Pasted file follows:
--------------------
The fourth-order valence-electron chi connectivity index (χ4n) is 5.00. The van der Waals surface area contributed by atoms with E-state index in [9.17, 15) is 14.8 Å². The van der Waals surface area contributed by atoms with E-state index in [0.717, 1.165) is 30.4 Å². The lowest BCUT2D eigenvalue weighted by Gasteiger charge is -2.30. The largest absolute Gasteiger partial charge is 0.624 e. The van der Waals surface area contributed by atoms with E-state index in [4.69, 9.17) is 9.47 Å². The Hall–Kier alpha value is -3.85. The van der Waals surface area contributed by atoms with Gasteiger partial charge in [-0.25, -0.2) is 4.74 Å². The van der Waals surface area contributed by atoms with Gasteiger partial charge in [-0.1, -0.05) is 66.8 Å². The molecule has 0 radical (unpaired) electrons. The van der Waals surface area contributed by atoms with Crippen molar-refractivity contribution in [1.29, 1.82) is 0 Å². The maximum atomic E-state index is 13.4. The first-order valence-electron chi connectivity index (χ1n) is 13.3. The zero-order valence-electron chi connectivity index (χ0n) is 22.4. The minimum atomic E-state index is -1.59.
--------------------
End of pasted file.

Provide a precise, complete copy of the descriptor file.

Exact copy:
The fourth-order valence-electron chi connectivity index (χ4n) is 5.00. The van der Waals surface area contributed by atoms with E-state index in [9.17, 15) is 14.8 Å². The van der Waals surface area contributed by atoms with E-state index in [0.717, 1.165) is 30.4 Å². The lowest BCUT2D eigenvalue weighted by Gasteiger charge is -2.30. The largest absolute Gasteiger partial charge is 0.624 e. The van der Waals surface area contributed by atoms with E-state index in [4.69, 9.17) is 9.47 Å². The Hall–Kier alpha value is -3.85. The van der Waals surface area contributed by atoms with Gasteiger partial charge in [-0.25, -0.2) is 4.74 Å². The van der Waals surface area contributed by atoms with Gasteiger partial charge in [-0.1, -0.05) is 66.8 Å². The molecule has 0 radical (unpaired) electrons. The van der Waals surface area contributed by atoms with Crippen molar-refractivity contribution in [1.29, 1.82) is 0 Å². The maximum atomic E-state index is 13.4. The first-order valence-electron chi connectivity index (χ1n) is 13.3. The zero-order valence-electron chi connectivity index (χ0n) is 22.4. The minimum atomic E-state index is -1.59.